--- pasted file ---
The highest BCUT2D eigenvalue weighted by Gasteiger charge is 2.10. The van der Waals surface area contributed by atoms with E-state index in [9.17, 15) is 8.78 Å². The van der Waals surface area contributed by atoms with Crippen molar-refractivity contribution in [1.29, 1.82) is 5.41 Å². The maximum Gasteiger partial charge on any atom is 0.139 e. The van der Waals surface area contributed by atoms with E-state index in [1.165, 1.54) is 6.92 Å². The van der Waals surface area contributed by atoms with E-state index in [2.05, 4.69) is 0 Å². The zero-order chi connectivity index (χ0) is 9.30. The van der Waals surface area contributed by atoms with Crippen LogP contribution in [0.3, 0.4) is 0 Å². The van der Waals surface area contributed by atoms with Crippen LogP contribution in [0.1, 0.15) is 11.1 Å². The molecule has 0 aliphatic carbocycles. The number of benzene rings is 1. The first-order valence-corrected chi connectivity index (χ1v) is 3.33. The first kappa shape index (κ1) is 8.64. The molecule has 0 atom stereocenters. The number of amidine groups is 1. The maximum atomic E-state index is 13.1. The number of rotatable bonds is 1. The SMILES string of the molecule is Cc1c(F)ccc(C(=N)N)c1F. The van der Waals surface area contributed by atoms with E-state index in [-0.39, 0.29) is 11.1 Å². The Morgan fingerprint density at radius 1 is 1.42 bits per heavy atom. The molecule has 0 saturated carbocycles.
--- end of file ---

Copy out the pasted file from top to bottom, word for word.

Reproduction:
The highest BCUT2D eigenvalue weighted by Gasteiger charge is 2.10. The van der Waals surface area contributed by atoms with E-state index in [9.17, 15) is 8.78 Å². The van der Waals surface area contributed by atoms with Crippen molar-refractivity contribution in [1.29, 1.82) is 5.41 Å². The maximum Gasteiger partial charge on any atom is 0.139 e. The van der Waals surface area contributed by atoms with E-state index in [1.165, 1.54) is 6.92 Å². The van der Waals surface area contributed by atoms with E-state index in [2.05, 4.69) is 0 Å². The zero-order chi connectivity index (χ0) is 9.30. The van der Waals surface area contributed by atoms with Crippen LogP contribution in [0.3, 0.4) is 0 Å². The van der Waals surface area contributed by atoms with Crippen LogP contribution in [0.1, 0.15) is 11.1 Å². The molecule has 0 aliphatic carbocycles. The number of benzene rings is 1. The first-order valence-corrected chi connectivity index (χ1v) is 3.33. The first kappa shape index (κ1) is 8.64. The molecule has 0 atom stereocenters. The number of amidine groups is 1. The maximum atomic E-state index is 13.1. The number of rotatable bonds is 1. The SMILES string of the molecule is Cc1c(F)ccc(C(=N)N)c1F. The van der Waals surface area contributed by atoms with E-state index in [-0.39, 0.29) is 11.1 Å². The Morgan fingerprint density at radius 1 is 1.42 bits per heavy atom. The molecule has 0 saturated carbocycles.